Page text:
Net neutrality is officially gone.
The FCC's repeal of the rules put in place under President Obama goes into effect today. Those rules required Internet Service Providers (ISPs) to offer equal access to everything online: They weren't allowed to prioritize content from companies who paid more, block legal content, or throttle traffic. Now, they can do so legally.
Since the FCC voted to repeal net neutrality regulations in December, the backlash has been fast and furious. Many politicians, business people, and private citizens — including Senator Kristen Gillibrand, and major tech companies, including Google and Twitter — have expressed their concerns, citing the rules as ones that are necessary to preserve freedom of speech and innovation. FCC Chairman Ajit Pai, meanwhile, has argued that the regulations were "heavy-handed" and that the repeal was needed in order for the government to "stop micromanaging the Internet."
In March, it looked like the tide might turn: Senate Democrats successfully introduced a resolution to undo the the repeal. It passed the Senate in May, but still needs to pass the House and then be signed by President Trump. But that is a long shot — many believe the resolution will have a much harder time passing the House. Meanwhile, the repeal continues.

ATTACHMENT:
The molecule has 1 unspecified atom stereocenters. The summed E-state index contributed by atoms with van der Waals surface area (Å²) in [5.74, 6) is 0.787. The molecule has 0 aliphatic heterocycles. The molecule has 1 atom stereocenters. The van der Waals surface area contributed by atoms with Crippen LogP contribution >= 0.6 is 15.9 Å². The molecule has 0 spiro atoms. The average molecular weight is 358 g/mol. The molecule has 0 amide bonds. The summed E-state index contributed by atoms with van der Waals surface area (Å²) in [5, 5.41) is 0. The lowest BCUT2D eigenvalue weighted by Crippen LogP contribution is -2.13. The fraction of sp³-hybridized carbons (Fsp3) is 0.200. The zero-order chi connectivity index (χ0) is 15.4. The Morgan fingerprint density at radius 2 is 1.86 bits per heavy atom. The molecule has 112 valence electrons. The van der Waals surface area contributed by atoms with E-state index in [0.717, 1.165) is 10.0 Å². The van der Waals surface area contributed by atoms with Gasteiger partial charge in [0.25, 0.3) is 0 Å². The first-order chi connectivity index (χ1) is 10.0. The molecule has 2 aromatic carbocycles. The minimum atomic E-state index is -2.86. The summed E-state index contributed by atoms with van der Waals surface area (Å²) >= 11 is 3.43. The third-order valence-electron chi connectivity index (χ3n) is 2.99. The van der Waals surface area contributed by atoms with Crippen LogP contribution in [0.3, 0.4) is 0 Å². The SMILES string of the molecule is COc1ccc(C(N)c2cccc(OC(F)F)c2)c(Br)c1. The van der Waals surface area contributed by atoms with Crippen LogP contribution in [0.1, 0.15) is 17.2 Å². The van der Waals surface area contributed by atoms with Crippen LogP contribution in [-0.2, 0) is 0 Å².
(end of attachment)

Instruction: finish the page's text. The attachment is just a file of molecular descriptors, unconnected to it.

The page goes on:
However, individual states are taking action on their own. So far, 29 states have introduced bills that keep certain components of the net neutrality rules alive. Of those 29, 12 states failed to pass their proposed bills, and many more are pending. According to the National Conference of State Legislatures, Oregon, Washington, and Vermont have successfully passed net neutrality legislation, and governors from Hawaii, New Jersey, New York, Montana, Rhode Island, and Vermont, have signed executive orders to protect net neutrality in their respective states. (Head here to see where your state stands.)
If you're in a state that hasn't passed legislation, will you notice a difference? At first, probably not. Some ISPs, including Verizon and Comcast, have promised they will maintain an open internet. Still, over time, subtle changes from other providers could cause certain websites and video streams to load more slowly than others. In a worst case scenario, you could be forced to pay more for some services: In 2012, for example, AT&T introduced a policy that threatened to block user access to FaceTime on the newest iPhones, unless those users opted into a certain data plan. It was later reversed, but not before plenty of public outcry.
Want to protect net neutrality rules? The best course of action is to write to Congress and and reach out directly to your state representatives to make your voice heard.